The Book of V by Anna Solomon
I loved this book’s ambition. Any modern retelling of a biblical character has me hooked as well. The braiding of the three point-of-view characters’ stories in The Book of V was masterful and the reveal about two-thirds of the way through around how their lives were even more tightly wound was terrific.
Having just finished reading Cassandra Speaks by Elizabeth Lesser, I am struck by how Esther and Vashti’s stories might have been interpreted entirely differently if a woman had first written them. Here was my chance to find out! Just as the Lionel and Ian in the novel malign and misconstrue Vee’s intentions, so has been the masculine lens on a woman’s life.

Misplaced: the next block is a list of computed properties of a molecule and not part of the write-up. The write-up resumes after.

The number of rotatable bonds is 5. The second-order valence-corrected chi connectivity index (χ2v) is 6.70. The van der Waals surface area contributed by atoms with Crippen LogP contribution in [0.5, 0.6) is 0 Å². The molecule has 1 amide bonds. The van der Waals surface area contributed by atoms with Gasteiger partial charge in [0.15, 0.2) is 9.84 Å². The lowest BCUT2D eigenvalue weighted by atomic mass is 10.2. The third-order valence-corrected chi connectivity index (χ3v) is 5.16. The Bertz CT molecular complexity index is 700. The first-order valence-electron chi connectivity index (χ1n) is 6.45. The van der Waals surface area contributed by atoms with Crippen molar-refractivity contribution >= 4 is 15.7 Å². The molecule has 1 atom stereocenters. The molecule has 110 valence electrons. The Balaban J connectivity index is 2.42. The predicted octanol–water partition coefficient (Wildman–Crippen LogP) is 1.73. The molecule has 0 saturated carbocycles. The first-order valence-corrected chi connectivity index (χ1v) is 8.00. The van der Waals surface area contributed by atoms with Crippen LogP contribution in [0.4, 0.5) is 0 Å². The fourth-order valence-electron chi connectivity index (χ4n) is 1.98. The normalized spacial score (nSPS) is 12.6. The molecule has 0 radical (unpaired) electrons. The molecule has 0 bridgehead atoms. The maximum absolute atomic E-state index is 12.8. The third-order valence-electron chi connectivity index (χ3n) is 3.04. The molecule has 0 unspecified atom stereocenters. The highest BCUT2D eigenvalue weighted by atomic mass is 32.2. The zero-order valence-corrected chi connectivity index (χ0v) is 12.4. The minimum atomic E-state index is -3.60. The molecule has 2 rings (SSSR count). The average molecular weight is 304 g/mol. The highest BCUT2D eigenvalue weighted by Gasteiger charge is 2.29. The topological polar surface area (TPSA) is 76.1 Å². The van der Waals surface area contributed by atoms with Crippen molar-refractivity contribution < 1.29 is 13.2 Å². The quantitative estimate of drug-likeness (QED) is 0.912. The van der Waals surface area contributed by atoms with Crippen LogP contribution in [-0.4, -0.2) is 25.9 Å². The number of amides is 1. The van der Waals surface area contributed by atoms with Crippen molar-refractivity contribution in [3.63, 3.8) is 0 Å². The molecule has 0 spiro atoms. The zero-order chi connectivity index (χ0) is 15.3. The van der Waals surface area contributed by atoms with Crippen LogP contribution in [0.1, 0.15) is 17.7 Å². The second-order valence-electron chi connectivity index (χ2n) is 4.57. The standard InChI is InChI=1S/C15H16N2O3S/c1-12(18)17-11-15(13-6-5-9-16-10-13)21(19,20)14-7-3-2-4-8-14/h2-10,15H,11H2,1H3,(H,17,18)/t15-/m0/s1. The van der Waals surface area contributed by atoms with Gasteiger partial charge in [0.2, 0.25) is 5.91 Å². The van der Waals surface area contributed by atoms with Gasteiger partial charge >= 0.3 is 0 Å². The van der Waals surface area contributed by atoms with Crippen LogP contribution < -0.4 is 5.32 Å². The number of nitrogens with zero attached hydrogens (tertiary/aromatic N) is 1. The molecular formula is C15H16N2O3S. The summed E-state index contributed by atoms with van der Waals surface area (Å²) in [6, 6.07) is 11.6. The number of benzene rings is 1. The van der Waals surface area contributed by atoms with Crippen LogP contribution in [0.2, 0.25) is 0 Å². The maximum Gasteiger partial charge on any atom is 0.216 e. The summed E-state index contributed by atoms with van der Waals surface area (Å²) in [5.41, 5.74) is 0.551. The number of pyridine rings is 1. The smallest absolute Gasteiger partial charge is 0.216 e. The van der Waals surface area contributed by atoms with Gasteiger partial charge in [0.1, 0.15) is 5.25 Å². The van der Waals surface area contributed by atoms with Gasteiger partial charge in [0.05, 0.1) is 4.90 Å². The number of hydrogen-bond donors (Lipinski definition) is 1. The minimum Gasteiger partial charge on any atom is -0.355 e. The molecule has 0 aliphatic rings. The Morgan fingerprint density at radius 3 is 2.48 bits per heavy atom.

The Book of V grapples with such important issues around motherhood, femininity, misogyny, but with a structure that is incredibly innovative and entertaining.
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